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Thursday, February 11, 2010

Dear White House.....

Below is a link to House Minority Leader John Boehner's website. The link will bring you to a letter sent from Mr. Boehner and House Minority Whip Eric Cantor to White House Chief of Staff Rahm Emanuel.

The letter was prompted by President Obama's announcement, with only an hour warning to House and Senate Republican leadership, on national television this past weekend of a "bi-partisan" health care summit on February 25th at the White House.

Messieurs Boehner and Cantor raise some excellent questions for the White House to answer before the Republican members of the House accept the inivitation.

Please read the letter yourself and then comment below. Are the questions raised valid? Is Mr. Boehner correct in his statements the past few days that if the starting point is either of the health care bills passed in the Senate or House, bills crafted and passed by Democrats, then there is no starting point for a bi-partisan discussion?

Click here for the letter: Dear Mr. Emanuel

Personally, I hope the GOP sticks to its principles on health care reform, as presented many times and ignored previously by President Obama, Democratic leadership in both the Senate and House and the mainstream media. Further, until the White House answers the letter from Boehner and Cantor, and the answers are public, that the Republican leadership decline any invitation to a staged event under the cloak of "bi-partisanship."



Irate&Disgusted said...

The Republicans have seen success in the current policy of "Just Say No". Demanding that the President start Health Care reform from scratch before they will participate is not bipartisan politics. The compromise seems to me, do it my way, and then we will speak. As a lifetime Republican, I am embarrased and fear for the long term security of our country with such divisive tactics. Don't be fooled, this is not what about what is best for Americans. It's about Power, pure and simple. I'm disgusted.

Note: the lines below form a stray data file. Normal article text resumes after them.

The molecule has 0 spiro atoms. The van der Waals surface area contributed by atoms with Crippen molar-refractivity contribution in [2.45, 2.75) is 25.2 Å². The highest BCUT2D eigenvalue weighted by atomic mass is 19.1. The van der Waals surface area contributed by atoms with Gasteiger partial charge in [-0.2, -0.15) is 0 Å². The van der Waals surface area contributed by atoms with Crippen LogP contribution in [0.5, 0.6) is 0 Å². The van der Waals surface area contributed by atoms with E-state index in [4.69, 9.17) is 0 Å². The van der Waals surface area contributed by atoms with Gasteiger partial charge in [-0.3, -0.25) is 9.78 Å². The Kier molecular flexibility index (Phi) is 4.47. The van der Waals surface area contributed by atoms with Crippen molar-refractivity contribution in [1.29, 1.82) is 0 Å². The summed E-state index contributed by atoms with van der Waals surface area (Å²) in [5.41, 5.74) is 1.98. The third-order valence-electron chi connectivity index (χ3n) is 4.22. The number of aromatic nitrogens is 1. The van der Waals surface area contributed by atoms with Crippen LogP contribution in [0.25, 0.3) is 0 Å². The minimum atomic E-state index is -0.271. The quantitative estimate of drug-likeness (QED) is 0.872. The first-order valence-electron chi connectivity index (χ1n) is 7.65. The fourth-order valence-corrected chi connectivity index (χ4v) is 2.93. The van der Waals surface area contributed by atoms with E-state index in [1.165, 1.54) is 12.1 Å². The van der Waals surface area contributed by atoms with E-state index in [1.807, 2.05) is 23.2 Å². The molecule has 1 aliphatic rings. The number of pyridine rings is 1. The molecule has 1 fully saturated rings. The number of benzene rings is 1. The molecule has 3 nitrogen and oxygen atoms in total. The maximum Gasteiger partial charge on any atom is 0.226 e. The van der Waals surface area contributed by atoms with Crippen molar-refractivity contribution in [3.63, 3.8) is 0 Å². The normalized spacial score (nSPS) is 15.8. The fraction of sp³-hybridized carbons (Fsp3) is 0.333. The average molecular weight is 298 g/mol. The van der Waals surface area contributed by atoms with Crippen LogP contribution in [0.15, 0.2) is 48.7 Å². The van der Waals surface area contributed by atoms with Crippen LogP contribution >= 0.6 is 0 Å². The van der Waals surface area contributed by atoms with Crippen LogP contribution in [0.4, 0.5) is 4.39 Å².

Jay-Dubya said...

The Republicans will not forget the behind closed doors efforts on health care. Neither will they forget the arrogance and the attempts to cram down our throats the craziest, lengthy, costly bill in history. Senator Brown has the Republicans in the drivers seat, and the president will not change his ways. It is a great opportunity for the GOP. They will not let us down.

Dennis C Smith said...


I would say if you feel this way about the GOP then your heart has probably never been with the party. The party of "No" regarding health care has been the Democrats. If they were the party of "Yes" then legislation would have been passed. The bills that were bribed through both houses could not pass with Democratic majorities today--so who is the party of no? Obama's offer is not about bi-partisanship, it is about power as you say. Using his power as President and the bully-pulpit to try to weaken the Republicans position in America. Thankfully the public has remained resolute as the "People of No" when it comes to the Democrats' bills for healthcare.

Let's suppose you and your neighbor agreed to build a fence. Your neigbor wants some funky design with broken bottles and tin cut-outs and other mixed media. You want a classic stucco over cinderblock wall. Before you even can present your idea your neighbor hires a backhoe and digs a trench for the fence and it runs two feet on your side of the property line.

Now you neighbor says "let's sit down and discuss our fence." Would you want to start from where it is today, or would you want the trench filled back in and then begin negotiating the fence?

Starting "negotiations" from a failed plan is not negotiating, it is asking for surrender from those who see it as a failure.

Regarding "divisive tactics" did you feel the same way when Obama was in the Senate and fillibustered judicial nominees, U.N. appointees, and other legislation from Bush? Were you against the divisiveness Pelosi and Reid brought with them in 2006? Is it your contention in a democracy that the party in the minority should roll over on its constituents and supporters and just agree to whatever the majority says?

In "On the Duty of Civil Disobedience" Henry David Thoreau wrote "any man more right than his neighbors constitutes a majority of one already." I would say that any party more right than another, as defined by the people they represent, constitute a majority as well, and should behave as such.

To the health care plans passed by the Senate and House and being pushed by Obama, I say to the GOP electeds, just say no.

Irate, thanks for your comments and taking the time to read the entries on my blog. DCS 02112010